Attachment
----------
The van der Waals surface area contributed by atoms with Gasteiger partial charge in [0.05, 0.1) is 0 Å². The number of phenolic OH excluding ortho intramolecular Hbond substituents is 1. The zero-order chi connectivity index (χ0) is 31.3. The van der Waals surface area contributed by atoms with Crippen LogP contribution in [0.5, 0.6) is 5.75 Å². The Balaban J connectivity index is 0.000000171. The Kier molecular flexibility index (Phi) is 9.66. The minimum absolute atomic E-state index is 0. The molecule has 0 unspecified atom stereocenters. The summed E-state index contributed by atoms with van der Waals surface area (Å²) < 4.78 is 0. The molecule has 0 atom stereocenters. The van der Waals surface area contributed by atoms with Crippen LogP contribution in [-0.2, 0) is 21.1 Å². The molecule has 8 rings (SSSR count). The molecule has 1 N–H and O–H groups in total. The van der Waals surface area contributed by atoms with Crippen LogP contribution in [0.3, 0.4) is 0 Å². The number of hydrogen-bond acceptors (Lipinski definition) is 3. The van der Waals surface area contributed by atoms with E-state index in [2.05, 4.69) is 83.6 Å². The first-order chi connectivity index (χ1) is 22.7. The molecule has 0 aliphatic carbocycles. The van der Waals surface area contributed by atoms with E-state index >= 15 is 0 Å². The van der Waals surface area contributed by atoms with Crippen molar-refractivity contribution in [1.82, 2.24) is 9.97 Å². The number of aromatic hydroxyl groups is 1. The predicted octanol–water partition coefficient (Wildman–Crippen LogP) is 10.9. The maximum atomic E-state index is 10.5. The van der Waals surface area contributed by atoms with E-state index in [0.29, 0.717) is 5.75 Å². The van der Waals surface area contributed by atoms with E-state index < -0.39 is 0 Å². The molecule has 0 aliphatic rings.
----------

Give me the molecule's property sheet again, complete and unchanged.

The van der Waals surface area contributed by atoms with Gasteiger partial charge in [0.05, 0.1) is 0 Å². The number of phenolic OH excluding ortho intramolecular Hbond substituents is 1. The zero-order chi connectivity index (χ0) is 31.3. The van der Waals surface area contributed by atoms with Crippen LogP contribution in [0.5, 0.6) is 5.75 Å². The Balaban J connectivity index is 0.000000171. The Kier molecular flexibility index (Phi) is 9.66. The minimum absolute atomic E-state index is 0. The molecule has 0 unspecified atom stereocenters. The summed E-state index contributed by atoms with van der Waals surface area (Å²) < 4.78 is 0. The molecule has 0 atom stereocenters. The van der Waals surface area contributed by atoms with Crippen LogP contribution in [-0.2, 0) is 21.1 Å². The molecule has 8 rings (SSSR count). The molecule has 1 N–H and O–H groups in total. The van der Waals surface area contributed by atoms with Crippen LogP contribution in [0.3, 0.4) is 0 Å². The number of hydrogen-bond acceptors (Lipinski definition) is 3. The van der Waals surface area contributed by atoms with E-state index in [2.05, 4.69) is 83.6 Å². The first-order chi connectivity index (χ1) is 22.7. The molecule has 0 aliphatic carbocycles. The van der Waals surface area contributed by atoms with E-state index >= 15 is 0 Å². The van der Waals surface area contributed by atoms with Crippen molar-refractivity contribution in [1.82, 2.24) is 9.97 Å². The number of aromatic hydroxyl groups is 1. The predicted octanol–water partition coefficient (Wildman–Crippen LogP) is 10.9. The maximum atomic E-state index is 10.5. The van der Waals surface area contributed by atoms with E-state index in [0.29, 0.717) is 5.75 Å². The van der Waals surface area contributed by atoms with E-state index < -0.39 is 0 Å². The molecule has 0 aliphatic rings.